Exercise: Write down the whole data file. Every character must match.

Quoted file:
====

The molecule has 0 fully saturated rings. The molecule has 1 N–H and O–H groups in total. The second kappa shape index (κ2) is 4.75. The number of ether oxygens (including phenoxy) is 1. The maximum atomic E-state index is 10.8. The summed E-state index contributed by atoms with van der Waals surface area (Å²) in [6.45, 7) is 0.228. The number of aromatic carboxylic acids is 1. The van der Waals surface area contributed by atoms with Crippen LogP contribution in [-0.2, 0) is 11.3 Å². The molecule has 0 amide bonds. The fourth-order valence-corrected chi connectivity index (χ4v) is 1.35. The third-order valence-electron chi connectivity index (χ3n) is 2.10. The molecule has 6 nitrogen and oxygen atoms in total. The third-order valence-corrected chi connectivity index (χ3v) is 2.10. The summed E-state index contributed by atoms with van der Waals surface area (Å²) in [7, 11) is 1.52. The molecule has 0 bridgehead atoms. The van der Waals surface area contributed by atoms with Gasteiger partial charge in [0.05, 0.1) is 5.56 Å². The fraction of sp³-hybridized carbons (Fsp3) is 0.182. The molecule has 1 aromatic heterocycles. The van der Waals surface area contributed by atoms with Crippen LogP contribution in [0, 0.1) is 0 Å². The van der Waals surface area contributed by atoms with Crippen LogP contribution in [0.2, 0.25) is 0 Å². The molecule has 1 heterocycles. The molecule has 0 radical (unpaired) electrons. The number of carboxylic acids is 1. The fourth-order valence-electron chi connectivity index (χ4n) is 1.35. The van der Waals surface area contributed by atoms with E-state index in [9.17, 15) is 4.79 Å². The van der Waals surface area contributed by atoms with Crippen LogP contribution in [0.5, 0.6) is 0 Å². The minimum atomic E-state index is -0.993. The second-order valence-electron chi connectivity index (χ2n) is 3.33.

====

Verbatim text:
The molecule has 0 fully saturated rings. The molecule has 1 N–H and O–H groups in total. The second kappa shape index (κ2) is 4.75. The number of ether oxygens (including phenoxy) is 1. The maximum atomic E-state index is 10.8. The summed E-state index contributed by atoms with van der Waals surface area (Å²) in [6.45, 7) is 0.228. The number of aromatic carboxylic acids is 1. The van der Waals surface area contributed by atoms with Crippen LogP contribution in [-0.2, 0) is 11.3 Å². The molecule has 0 amide bonds. The fourth-order valence-corrected chi connectivity index (χ4v) is 1.35. The third-order valence-electron chi connectivity index (χ3n) is 2.10. The molecule has 6 nitrogen and oxygen atoms in total. The third-order valence-corrected chi connectivity index (χ3v) is 2.10. The summed E-state index contributed by atoms with van der Waals surface area (Å²) in [7, 11) is 1.52. The molecule has 0 bridgehead atoms. The van der Waals surface area contributed by atoms with Gasteiger partial charge in [0.05, 0.1) is 5.56 Å². The fraction of sp³-hybridized carbons (Fsp3) is 0.182. The molecule has 1 aromatic heterocycles. The van der Waals surface area contributed by atoms with Crippen LogP contribution in [0, 0.1) is 0 Å². The van der Waals surface area contributed by atoms with Crippen LogP contribution in [0.2, 0.25) is 0 Å². The molecule has 1 heterocycles. The molecule has 0 radical (unpaired) electrons. The number of carboxylic acids is 1. The fourth-order valence-electron chi connectivity index (χ4n) is 1.35. The van der Waals surface area contributed by atoms with E-state index in [9.17, 15) is 4.79 Å². The van der Waals surface area contributed by atoms with Crippen LogP contribution in [0.5, 0.6) is 0 Å². The minimum atomic E-state index is -0.993. The second-order valence-electron chi connectivity index (χ2n) is 3.33.